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This 3D Printed House Could Change the Developing World

A 3D printed house?

If you thought 3D printing an entire jet engine was a ambitious task, you aren’t thinking big enough… at least as far as size is concerned.

3D printed houses have been attempted in various ways, but we’ve been keeping our eye on what non-profit organization New Story and for-profit construction firm ICON is doing.

They recently unveiled the first permitted, 3D printed house in the U.S., deep in the heart of Texas–Austin, Texas, y’all. Using their custom, portable, gantry-style, proprietary cementitious spittin’ 3D printer (patent pending), the structure of the house was constructed at a size of ~800 square feet with a (25% speed) print time of ~48 hours, from start to finish (foundation, plumbing, electrical, roofing, insulation, interior finish, trim work, and painting is another topic altogether).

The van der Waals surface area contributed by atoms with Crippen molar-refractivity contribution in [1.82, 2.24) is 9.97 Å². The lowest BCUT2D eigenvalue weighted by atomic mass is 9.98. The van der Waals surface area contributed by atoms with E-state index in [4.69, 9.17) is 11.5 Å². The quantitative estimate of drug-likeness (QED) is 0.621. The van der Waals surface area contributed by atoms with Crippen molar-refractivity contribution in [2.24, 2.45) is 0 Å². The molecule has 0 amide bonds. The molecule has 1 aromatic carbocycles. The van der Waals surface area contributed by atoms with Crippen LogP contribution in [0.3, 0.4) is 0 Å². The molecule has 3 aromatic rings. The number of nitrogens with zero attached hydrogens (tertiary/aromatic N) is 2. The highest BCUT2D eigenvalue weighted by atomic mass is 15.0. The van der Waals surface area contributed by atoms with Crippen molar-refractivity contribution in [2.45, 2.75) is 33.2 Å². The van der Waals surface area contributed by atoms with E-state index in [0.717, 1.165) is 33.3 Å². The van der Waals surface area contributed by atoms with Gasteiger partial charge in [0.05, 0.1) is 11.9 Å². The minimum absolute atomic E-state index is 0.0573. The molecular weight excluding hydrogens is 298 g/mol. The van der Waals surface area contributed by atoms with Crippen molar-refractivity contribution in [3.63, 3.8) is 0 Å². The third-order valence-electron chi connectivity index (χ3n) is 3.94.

The goal is to get the print time down under 24 hours. Here’s the inspirational video:

Big goals. Worthy cause. Both companies are setting out on this venture to solve housing problems around the world with an estimated one billion people lacking adequate/comfortable living quarters.


Why do they think it will work? Well, they want to start by slashing cost for housing for the millions living in slums of Latin America and New Story is already building houses in those countries; already making houses happen. Here’s how New Story does what they do:

Read the rest at SolidSmack.com

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